Accountable USA - Utah

Through the 1990s and early 2000s, Utah’s primary economic development subsidies were issued as cash grants.  During that time, the state approved all economic development funds through legislative appropriations.  This changed under former Gov. Jon Huntsman, who moved Utah to a system based on tax rebates, and later, tax credits.  Economic development subsidies of this variety (tax expenditures) do not require legislative approval via the budgetary process.

The Economic Development Tax Increment Financing (EDTIF) program, enacted in 2005, has been the big driver of increased subsidy spending.  As EDTIF was originally structured, cash rebates came directly from the state general fund.  The explosion of tax rebates had a big impact on the general fund, prompting the state to restructure the program into a tax credit.  As a result, EDTIF credit obligations have grown substantially.  The actual value of tax credits utilized through the EDTIF program in 2011 was just $4.5 million in 2010, but future contractual obligations through the program amount to a staggering $447 million.

Other major subsidy programs in Utah are delivered via the Industrial Assistance Fund, through which the state issues standard grants and “Economic Opportunity” awards.  Utah also administers an Enterprise Zone program through which it issues multiple tax credits. 

One of the biggest beneficiaries of the new emphasis on tax breaks was Procter & Gamble, which in 2007 got an unprecedented $85 million deal to build a manufacturing plant north of Salt Lake City (see below).  The following year Oracle got $16 million in tax credits to locate a new data center in West Jordan (see below). The online merchant eBay has received more than $30 million from the state since 2008. In August 2010 Adobe Systems was offered a $40.2 million tax credit deal for a software development facility in Lehi.

Recipients of some economic development subsidy programs examined by Good Jobs First are disclosed regularly by the Governor’s Office of Economic Development.  The state created an "Incentives Dashboard" in 2013 for the dual purposes of disclosure and advertising its subsidy programs to business.

Key Subsidy Programs

Subsidy Program Recent Annual
Cost
Online Recipient
Disclosure
Recipient Disclosure
Score
Job-Creation/
Job-Quality Score**
Monitoring/
Enforcement Score***

Economic Development Tax Increment Financing

refundable corporate income tax credits worth up to 30% of new state revenues (from sales, corporate income, and employee withholding taxes) over the life of new commercial projects

$12.9 million (FY2013)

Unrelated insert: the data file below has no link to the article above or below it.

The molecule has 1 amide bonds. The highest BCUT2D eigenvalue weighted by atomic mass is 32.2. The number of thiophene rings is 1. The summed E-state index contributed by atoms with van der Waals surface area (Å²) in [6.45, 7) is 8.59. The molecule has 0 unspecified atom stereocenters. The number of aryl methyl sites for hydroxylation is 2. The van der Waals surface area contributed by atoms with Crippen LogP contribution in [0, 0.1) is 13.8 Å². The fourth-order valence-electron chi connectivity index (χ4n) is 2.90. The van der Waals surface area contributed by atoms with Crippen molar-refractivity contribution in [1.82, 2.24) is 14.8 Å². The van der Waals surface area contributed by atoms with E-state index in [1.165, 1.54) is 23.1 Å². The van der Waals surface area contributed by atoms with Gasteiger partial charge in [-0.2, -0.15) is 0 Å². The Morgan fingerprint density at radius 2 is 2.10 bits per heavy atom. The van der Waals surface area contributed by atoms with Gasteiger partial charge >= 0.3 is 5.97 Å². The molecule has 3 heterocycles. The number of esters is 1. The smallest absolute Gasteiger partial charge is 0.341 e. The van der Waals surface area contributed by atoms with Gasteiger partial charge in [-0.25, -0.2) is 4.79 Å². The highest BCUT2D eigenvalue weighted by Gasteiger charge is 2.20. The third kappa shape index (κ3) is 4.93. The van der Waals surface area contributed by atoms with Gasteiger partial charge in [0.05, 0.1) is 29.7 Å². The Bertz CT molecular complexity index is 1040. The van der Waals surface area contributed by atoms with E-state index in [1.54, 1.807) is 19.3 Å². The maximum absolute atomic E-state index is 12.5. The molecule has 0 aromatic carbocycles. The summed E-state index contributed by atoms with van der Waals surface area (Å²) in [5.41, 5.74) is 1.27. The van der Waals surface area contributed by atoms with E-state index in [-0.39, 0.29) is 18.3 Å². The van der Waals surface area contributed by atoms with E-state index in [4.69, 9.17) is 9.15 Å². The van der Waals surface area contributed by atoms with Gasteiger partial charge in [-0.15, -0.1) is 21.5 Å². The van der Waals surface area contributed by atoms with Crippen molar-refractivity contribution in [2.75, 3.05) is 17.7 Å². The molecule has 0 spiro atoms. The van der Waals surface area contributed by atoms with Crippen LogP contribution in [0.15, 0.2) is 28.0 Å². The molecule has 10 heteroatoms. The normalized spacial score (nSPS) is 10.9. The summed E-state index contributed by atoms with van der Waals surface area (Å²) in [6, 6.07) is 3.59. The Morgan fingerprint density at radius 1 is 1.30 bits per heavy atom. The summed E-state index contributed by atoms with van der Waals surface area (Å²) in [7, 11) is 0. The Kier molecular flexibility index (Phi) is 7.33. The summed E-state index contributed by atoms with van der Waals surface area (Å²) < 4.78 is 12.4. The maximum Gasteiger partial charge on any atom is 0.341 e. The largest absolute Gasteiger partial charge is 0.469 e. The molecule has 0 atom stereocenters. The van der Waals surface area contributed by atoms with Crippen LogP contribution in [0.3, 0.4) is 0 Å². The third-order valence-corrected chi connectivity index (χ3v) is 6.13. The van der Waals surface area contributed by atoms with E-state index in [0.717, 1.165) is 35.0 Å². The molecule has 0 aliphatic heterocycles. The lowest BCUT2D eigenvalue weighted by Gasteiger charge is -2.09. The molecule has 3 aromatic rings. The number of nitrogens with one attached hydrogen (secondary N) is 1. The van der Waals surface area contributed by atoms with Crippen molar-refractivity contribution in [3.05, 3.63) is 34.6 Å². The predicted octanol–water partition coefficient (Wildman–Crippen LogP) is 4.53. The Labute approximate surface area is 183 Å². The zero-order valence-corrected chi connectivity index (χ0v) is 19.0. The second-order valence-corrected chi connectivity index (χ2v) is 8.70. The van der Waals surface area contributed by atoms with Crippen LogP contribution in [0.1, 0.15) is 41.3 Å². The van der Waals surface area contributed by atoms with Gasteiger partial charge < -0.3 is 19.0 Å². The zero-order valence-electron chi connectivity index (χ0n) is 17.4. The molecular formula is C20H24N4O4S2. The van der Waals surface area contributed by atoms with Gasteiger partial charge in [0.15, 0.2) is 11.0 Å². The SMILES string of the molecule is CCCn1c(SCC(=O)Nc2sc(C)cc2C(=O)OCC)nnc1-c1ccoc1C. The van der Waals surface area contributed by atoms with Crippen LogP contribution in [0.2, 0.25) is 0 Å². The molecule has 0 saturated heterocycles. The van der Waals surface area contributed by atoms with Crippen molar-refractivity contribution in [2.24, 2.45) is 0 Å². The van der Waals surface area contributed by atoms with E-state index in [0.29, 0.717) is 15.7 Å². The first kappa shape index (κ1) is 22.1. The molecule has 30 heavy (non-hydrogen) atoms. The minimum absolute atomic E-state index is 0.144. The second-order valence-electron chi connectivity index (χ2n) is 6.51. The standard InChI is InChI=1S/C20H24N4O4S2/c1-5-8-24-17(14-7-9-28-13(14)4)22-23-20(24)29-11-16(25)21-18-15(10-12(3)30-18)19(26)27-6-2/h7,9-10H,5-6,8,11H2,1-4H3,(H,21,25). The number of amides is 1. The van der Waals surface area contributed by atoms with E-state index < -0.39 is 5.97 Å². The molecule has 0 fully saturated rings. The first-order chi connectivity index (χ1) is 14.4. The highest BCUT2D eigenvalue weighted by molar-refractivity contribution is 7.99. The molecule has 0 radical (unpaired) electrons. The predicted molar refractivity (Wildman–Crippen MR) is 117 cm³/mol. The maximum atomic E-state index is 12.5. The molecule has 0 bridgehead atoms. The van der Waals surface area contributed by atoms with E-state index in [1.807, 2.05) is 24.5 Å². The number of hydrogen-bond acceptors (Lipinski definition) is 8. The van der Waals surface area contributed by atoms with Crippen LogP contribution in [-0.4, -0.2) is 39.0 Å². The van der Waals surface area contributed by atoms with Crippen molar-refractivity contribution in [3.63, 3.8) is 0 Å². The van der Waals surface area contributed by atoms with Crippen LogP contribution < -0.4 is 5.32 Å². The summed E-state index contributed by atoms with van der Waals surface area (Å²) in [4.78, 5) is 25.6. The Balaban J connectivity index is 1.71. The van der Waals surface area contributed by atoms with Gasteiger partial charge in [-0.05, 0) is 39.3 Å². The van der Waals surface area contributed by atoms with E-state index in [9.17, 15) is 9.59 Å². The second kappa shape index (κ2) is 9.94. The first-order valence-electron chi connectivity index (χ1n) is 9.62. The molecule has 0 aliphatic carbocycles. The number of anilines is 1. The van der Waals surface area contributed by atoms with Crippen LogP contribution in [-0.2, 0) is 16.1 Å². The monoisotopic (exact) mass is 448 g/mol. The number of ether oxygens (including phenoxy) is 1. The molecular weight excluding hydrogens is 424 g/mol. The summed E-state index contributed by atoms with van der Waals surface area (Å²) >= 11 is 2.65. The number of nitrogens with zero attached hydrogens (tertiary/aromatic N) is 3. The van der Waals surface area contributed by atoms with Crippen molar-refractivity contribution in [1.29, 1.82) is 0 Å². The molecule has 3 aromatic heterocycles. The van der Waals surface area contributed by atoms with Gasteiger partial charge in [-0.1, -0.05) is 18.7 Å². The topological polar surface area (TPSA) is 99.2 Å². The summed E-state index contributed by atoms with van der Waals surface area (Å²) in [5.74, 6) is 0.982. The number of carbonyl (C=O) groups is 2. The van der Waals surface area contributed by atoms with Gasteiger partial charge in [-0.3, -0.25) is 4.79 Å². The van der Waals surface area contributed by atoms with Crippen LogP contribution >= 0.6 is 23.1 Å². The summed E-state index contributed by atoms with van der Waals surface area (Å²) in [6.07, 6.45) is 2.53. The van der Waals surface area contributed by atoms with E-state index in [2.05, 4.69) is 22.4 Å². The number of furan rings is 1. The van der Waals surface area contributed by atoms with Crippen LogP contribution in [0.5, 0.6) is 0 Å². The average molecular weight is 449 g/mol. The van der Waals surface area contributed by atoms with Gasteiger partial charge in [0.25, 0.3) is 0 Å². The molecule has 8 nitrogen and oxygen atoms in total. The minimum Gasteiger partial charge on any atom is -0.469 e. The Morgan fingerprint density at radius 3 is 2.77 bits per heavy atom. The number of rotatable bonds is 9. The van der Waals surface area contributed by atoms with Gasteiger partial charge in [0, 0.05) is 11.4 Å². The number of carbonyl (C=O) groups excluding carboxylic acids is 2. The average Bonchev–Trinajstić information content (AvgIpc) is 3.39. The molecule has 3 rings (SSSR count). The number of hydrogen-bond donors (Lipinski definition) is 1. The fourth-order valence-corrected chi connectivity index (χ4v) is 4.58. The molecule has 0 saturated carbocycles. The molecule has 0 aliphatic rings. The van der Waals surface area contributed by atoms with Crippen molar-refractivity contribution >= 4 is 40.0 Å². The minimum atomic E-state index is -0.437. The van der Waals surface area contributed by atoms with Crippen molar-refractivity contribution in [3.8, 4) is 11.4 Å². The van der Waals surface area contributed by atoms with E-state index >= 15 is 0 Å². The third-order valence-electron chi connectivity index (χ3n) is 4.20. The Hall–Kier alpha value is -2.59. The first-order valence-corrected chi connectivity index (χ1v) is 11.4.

43/100
60/100
63/100

Economic Opportunity Fund

a post-performance grant for job creation

unknown
18/100
60/100
60/100

Enterprise Zone Program

geographically based subsidy program that provides multiple types of income tax credits

$12.3 million (FY2013)
0/100
not included
not included

Life Science and Technology Investment Tax Credits

refundable tax credit up to the amount of the new state revenue generated by the project for three consecutive years

unknown
0/100
not included
not included

Motion Picture Incentive Fund

cash rebates of up to 25% of qualified expenditures

$5.1 million (FY2013)
0/100
10/100
40/100

* The score is derived from the Good Jobs First report Show Us the Subsidized Jobs (January 2014).

** The score is derived from the Good Jobs First report Money for Something (December 2011).

*** The score is derived from the Good Jobs First report Money-Back Guarantees for Taxpayers (January 2012).

Major Subsidy Deals

Procter & Gamble (2007)

In 2007 consumer products giant Procter & Gamble convinced Utah officials to provide $85 million in tax breaks for a $300 million manufacturing plant 75 miles north of Salt Lake City in Tremonton. The deal, reached with the Governor’s Office of Economic Development, far exceeded any previous subsidy package in the state. The $85 million was to come from the state in the form of 20-year rebates on corporate income, employee personal income, and sales tax payments. The plant – P&G’s first new U.S. manufacturing facility since the 1970s – was expected to have 300 employees initially and make Bounty, Charmin, and Puffs paper products. The deal was announced six months after a Utah federal court jury imposed $19 million in damages on a prominent Amway distributor in the state for spreading the claim that P&G’s corporate logo symbolizes Satanism. The plant opened in March 2011. (Key sources)

Oracle (2008)

Utah gave Oracle up to $15 million in tax credits to attract the California-based software giant's new data center. The $300 million facility was expected to create only about 100 full-time jobs. The city of West Jordan agreed to divert $11.8 million in property taxes over ten years to pay for infrastructure costs. The project was put on hold in 2009, but construction resumed in 2010. (Key sources)

Walmart in Utah

  • At least 3 Wal-Mart locations have received subsidies worth about $13.7 million in Utah.
  • At least 1 Wal-Mart location in Utah has challenged its property tax assessment.
  • Wal-Mart was found to have more workers than any other employer in the state relying on publicly-funded health insurance. This shows how taxpayers end up subsidizing Wal-Mart’s policy of providing low wages and inadequate benefits.
  • Wal-Mart receives about $2 million a year from a state policy that allows retailers to keep a portion of the sales tax they collect from customers.

For more information, see the Utah page of Wal-Mart Subsidy Watch.